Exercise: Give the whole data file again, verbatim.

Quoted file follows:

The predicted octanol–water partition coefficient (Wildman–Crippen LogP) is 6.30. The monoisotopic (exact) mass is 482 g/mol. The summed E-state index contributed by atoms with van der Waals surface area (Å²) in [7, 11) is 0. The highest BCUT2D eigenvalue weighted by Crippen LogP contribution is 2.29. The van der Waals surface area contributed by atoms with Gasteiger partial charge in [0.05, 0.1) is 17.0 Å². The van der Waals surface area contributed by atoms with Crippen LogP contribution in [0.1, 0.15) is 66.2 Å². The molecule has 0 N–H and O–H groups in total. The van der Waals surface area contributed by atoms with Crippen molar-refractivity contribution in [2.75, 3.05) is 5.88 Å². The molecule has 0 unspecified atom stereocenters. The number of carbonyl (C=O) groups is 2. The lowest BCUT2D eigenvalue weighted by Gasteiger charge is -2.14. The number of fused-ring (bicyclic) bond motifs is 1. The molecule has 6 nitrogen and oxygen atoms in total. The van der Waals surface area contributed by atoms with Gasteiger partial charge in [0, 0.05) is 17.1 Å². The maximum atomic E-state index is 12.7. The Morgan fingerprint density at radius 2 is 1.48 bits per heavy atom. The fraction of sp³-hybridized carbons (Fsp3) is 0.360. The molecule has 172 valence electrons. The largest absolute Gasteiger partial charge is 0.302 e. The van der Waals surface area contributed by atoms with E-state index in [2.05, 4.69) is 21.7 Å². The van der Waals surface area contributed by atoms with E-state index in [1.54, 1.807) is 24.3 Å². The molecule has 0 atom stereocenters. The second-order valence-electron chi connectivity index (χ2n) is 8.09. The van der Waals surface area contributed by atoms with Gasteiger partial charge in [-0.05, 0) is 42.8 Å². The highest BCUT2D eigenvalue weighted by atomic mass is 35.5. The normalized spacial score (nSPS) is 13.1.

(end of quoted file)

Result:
The predicted octanol–water partition coefficient (Wildman–Crippen LogP) is 6.30. The monoisotopic (exact) mass is 482 g/mol. The summed E-state index contributed by atoms with van der Waals surface area (Å²) in [7, 11) is 0. The highest BCUT2D eigenvalue weighted by Crippen LogP contribution is 2.29. The van der Waals surface area contributed by atoms with Gasteiger partial charge in [0.05, 0.1) is 17.0 Å². The van der Waals surface area contributed by atoms with Crippen LogP contribution in [0.1, 0.15) is 66.2 Å². The molecule has 0 N–H and O–H groups in total. The van der Waals surface area contributed by atoms with Crippen molar-refractivity contribution in [2.75, 3.05) is 5.88 Å². The molecule has 0 unspecified atom stereocenters. The number of carbonyl (C=O) groups is 2. The lowest BCUT2D eigenvalue weighted by Gasteiger charge is -2.14. The number of fused-ring (bicyclic) bond motifs is 1. The molecule has 6 nitrogen and oxygen atoms in total. The van der Waals surface area contributed by atoms with Gasteiger partial charge in [0, 0.05) is 17.1 Å². The maximum atomic E-state index is 12.7. The Morgan fingerprint density at radius 2 is 1.48 bits per heavy atom. The fraction of sp³-hybridized carbons (Fsp3) is 0.360. The molecule has 172 valence electrons. The largest absolute Gasteiger partial charge is 0.302 e. The van der Waals surface area contributed by atoms with E-state index in [2.05, 4.69) is 21.7 Å². The van der Waals surface area contributed by atoms with E-state index in [1.54, 1.807) is 24.3 Å². The molecule has 0 atom stereocenters. The second-order valence-electron chi connectivity index (χ2n) is 8.09. The van der Waals surface area contributed by atoms with Gasteiger partial charge in [-0.05, 0) is 42.8 Å². The highest BCUT2D eigenvalue weighted by atomic mass is 35.5. The normalized spacial score (nSPS) is 13.1.